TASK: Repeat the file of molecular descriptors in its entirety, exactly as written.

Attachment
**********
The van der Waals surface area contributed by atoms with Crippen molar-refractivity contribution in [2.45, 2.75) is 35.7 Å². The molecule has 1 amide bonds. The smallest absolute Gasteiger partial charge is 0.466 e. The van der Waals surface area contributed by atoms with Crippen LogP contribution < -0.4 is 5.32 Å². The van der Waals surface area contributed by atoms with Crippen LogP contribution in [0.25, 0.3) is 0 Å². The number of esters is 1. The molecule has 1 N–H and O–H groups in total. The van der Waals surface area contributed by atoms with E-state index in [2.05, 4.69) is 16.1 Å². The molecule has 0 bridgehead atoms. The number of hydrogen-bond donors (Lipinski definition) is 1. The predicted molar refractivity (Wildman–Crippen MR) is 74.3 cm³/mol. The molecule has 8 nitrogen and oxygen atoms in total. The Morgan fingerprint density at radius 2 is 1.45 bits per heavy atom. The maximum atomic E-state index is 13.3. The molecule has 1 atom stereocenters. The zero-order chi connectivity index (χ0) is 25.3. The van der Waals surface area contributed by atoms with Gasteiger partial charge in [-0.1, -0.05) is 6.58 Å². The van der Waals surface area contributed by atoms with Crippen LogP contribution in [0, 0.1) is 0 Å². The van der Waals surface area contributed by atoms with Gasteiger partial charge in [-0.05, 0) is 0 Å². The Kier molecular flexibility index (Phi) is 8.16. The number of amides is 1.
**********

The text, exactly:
The van der Waals surface area contributed by atoms with Crippen molar-refractivity contribution in [2.45, 2.75) is 35.7 Å². The molecule has 1 amide bonds. The smallest absolute Gasteiger partial charge is 0.466 e. The van der Waals surface area contributed by atoms with Crippen LogP contribution < -0.4 is 5.32 Å². The van der Waals surface area contributed by atoms with Crippen LogP contribution in [0.25, 0.3) is 0 Å². The number of esters is 1. The molecule has 1 N–H and O–H groups in total. The van der Waals surface area contributed by atoms with E-state index in [2.05, 4.69) is 16.1 Å². The molecule has 0 bridgehead atoms. The number of hydrogen-bond donors (Lipinski definition) is 1. The predicted molar refractivity (Wildman–Crippen MR) is 74.3 cm³/mol. The molecule has 8 nitrogen and oxygen atoms in total. The Morgan fingerprint density at radius 2 is 1.45 bits per heavy atom. The maximum atomic E-state index is 13.3. The molecule has 1 atom stereocenters. The zero-order chi connectivity index (χ0) is 25.3. The van der Waals surface area contributed by atoms with Gasteiger partial charge in [-0.1, -0.05) is 6.58 Å². The van der Waals surface area contributed by atoms with Crippen LogP contribution in [0, 0.1) is 0 Å². The van der Waals surface area contributed by atoms with Gasteiger partial charge in [-0.05, 0) is 0 Å². The Kier molecular flexibility index (Phi) is 8.16. The number of amides is 1.